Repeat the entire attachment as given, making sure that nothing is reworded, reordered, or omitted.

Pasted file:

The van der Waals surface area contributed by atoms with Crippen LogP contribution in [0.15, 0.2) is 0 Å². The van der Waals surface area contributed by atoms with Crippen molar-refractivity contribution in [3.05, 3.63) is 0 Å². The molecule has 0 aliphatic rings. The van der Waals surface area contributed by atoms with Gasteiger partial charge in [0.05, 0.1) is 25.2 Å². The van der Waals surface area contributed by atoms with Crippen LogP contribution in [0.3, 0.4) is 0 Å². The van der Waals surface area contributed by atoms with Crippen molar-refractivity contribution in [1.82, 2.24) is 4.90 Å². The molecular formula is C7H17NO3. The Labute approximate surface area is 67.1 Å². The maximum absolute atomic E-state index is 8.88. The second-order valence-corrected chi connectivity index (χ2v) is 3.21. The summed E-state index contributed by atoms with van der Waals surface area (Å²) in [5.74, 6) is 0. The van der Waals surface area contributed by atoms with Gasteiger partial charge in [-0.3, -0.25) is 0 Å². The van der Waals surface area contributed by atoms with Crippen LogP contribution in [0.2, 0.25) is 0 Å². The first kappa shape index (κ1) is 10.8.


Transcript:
The van der Waals surface area contributed by atoms with Crippen LogP contribution in [0.15, 0.2) is 0 Å². The van der Waals surface area contributed by atoms with Crippen molar-refractivity contribution in [3.05, 3.63) is 0 Å². The molecule has 0 aliphatic rings. The van der Waals surface area contributed by atoms with Gasteiger partial charge in [0.05, 0.1) is 25.2 Å². The van der Waals surface area contributed by atoms with Crippen LogP contribution in [0.3, 0.4) is 0 Å². The van der Waals surface area contributed by atoms with Crippen molar-refractivity contribution in [1.82, 2.24) is 4.90 Å². The molecular formula is C7H17NO3. The Labute approximate surface area is 67.1 Å². The maximum absolute atomic E-state index is 8.88. The second-order valence-corrected chi connectivity index (χ2v) is 3.21. The summed E-state index contributed by atoms with van der Waals surface area (Å²) in [5.74, 6) is 0. The van der Waals surface area contributed by atoms with Gasteiger partial charge in [-0.3, -0.25) is 0 Å². The van der Waals surface area contributed by atoms with Crippen LogP contribution in [0.2, 0.25) is 0 Å². The first kappa shape index (κ1) is 10.8.